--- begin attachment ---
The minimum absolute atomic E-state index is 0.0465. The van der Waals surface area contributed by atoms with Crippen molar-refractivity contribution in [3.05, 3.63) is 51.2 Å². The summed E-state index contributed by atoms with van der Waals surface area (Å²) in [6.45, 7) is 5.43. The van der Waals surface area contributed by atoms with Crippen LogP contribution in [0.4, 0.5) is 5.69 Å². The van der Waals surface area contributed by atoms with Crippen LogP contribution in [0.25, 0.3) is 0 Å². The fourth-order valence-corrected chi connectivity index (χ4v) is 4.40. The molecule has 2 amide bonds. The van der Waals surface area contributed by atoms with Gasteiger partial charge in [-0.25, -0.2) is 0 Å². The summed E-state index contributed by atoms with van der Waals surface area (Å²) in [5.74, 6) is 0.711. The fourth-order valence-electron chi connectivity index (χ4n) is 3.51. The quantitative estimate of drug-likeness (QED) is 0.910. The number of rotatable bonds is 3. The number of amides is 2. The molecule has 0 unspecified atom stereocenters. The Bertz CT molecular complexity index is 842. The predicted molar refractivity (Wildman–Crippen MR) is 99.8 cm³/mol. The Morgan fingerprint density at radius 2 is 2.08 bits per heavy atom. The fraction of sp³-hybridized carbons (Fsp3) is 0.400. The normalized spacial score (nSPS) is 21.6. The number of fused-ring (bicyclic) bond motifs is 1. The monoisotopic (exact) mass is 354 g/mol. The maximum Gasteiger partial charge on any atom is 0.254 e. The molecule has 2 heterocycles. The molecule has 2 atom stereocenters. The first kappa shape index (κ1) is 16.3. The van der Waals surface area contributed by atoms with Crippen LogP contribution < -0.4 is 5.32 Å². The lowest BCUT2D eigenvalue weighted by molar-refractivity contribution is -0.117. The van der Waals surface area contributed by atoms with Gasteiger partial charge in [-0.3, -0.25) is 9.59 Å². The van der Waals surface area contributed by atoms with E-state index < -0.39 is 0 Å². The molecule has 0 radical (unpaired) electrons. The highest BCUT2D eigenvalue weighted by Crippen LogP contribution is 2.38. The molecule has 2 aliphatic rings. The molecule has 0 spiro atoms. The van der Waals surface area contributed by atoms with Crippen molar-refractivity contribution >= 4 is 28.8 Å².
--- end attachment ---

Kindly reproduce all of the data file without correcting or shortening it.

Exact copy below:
The minimum absolute atomic E-state index is 0.0465. The van der Waals surface area contributed by atoms with Crippen molar-refractivity contribution in [3.05, 3.63) is 51.2 Å². The summed E-state index contributed by atoms with van der Waals surface area (Å²) in [6.45, 7) is 5.43. The van der Waals surface area contributed by atoms with Crippen LogP contribution in [0.4, 0.5) is 5.69 Å². The van der Waals surface area contributed by atoms with Crippen LogP contribution in [0.25, 0.3) is 0 Å². The fourth-order valence-corrected chi connectivity index (χ4v) is 4.40. The molecule has 2 amide bonds. The van der Waals surface area contributed by atoms with Gasteiger partial charge in [-0.25, -0.2) is 0 Å². The summed E-state index contributed by atoms with van der Waals surface area (Å²) in [5.74, 6) is 0.711. The fourth-order valence-electron chi connectivity index (χ4n) is 3.51. The quantitative estimate of drug-likeness (QED) is 0.910. The number of rotatable bonds is 3. The number of amides is 2. The molecule has 0 unspecified atom stereocenters. The Bertz CT molecular complexity index is 842. The predicted molar refractivity (Wildman–Crippen MR) is 99.8 cm³/mol. The Morgan fingerprint density at radius 2 is 2.08 bits per heavy atom. The fraction of sp³-hybridized carbons (Fsp3) is 0.400. The normalized spacial score (nSPS) is 21.6. The number of fused-ring (bicyclic) bond motifs is 1. The monoisotopic (exact) mass is 354 g/mol. The maximum Gasteiger partial charge on any atom is 0.254 e. The molecule has 2 heterocycles. The molecule has 2 atom stereocenters. The first kappa shape index (κ1) is 16.3. The van der Waals surface area contributed by atoms with Crippen LogP contribution < -0.4 is 5.32 Å². The lowest BCUT2D eigenvalue weighted by molar-refractivity contribution is -0.117. The van der Waals surface area contributed by atoms with Gasteiger partial charge in [-0.3, -0.25) is 9.59 Å². The van der Waals surface area contributed by atoms with E-state index < -0.39 is 0 Å². The molecule has 0 radical (unpaired) electrons. The highest BCUT2D eigenvalue weighted by Crippen LogP contribution is 2.38. The molecule has 2 aliphatic rings. The molecule has 0 spiro atoms. The van der Waals surface area contributed by atoms with Crippen molar-refractivity contribution >= 4 is 28.8 Å².